Boateng was substituted at half-time during Wednesday's 3-0 semi-final victory against Lyon due to "muscular problems".
The 31-year-old central defender took part in Bayern's Saturday training session at Estadio da Luz and Flick will make an assessment of his condition before selecting his XI.
"I am a coach who waits until the final practice session and then talks it through with his staff and thinks about the way it could be tomorrow," said Flick, who sent on Niklas Sule to partner David Alaba for the second 45 minutes against PSG's Ligue 1 counterparts.
"That's what we're going to do. We hope Jerome is fit and passes the test.
"After [training] I will sit with my coaches and discuss which personnel we are going to use."
Benjamin Pavard returned to action from the bench during the Lyon match, although Flick conceded it was unlikely the France defender would be called upon to play 90 minutes having recently recovered from an ankle injury.
"First of all, I'm very happy that Benjamin Pavard has made it to Portugal, so that's testament to the work of the medical staff," said the Bayern boss at his pre-match news conference.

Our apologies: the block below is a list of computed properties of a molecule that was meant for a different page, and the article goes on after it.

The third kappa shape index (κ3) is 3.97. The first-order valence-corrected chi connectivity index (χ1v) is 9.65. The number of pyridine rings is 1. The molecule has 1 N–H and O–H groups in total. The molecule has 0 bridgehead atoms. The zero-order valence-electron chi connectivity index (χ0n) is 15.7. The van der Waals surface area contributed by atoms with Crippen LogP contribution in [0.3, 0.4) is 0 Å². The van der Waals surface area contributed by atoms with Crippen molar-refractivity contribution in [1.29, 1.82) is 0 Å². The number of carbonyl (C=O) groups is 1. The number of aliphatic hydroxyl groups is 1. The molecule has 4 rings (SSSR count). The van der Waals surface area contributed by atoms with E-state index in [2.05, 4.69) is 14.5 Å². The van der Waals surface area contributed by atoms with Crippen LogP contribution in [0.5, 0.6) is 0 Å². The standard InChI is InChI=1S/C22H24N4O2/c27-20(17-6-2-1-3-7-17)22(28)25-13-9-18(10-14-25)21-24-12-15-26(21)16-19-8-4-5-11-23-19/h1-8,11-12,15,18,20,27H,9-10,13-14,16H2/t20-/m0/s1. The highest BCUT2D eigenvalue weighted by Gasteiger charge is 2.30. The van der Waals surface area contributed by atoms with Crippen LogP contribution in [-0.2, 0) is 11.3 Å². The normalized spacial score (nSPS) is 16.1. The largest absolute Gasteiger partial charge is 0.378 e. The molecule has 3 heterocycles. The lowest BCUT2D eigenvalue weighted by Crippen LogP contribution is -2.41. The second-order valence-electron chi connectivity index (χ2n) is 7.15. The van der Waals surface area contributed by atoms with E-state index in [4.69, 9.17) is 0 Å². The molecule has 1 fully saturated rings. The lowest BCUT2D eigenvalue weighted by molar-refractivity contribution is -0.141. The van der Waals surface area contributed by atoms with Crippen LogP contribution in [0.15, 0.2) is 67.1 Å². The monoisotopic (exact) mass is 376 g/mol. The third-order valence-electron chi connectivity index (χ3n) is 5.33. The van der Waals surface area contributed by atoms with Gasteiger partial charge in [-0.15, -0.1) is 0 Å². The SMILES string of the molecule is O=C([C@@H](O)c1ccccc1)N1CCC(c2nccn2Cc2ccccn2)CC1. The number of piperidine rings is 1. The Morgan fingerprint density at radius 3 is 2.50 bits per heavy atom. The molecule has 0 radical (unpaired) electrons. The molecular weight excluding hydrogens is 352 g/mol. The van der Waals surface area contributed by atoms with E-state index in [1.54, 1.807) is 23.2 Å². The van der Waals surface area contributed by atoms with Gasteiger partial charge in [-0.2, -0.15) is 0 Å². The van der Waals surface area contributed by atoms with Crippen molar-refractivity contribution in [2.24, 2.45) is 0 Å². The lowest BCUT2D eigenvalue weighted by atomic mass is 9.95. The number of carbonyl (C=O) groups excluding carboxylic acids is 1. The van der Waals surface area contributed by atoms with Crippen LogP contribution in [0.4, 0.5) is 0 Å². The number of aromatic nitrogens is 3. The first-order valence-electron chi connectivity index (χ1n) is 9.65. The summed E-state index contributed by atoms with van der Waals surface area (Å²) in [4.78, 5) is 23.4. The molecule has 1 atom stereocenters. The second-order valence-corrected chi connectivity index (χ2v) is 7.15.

"He played an outstanding season and is really important to the team with his standing and presence. So, he is an option for us.
"But I also know that I don't really trust 100 percent that he can play from the beginning. But we'll make a test, the same as Jerome Boateng, to see if he is back to 100 percent."
It means Joshua Kimmich is likely to continue at right-back, leaving Leon Goretzka and Thiago Alcantara in central midfield.
Kimmich paid a warm tribute to Flick, who transformed Bayern's season after succeeding Niko Kovac in November, leaving them a game away from repeating the historic treble of 2012-13.
"He managed to get through to the team really quickly. He's somebody who gives every player and every staff member the feeling that they are appreciated," the Germany international told reporters.
"He has really good communication towards every player and we have a clear plan that we stick to.
"The human side of things is very special – we're not just players that he uses for his system, he sees the person behind it, and we realize that."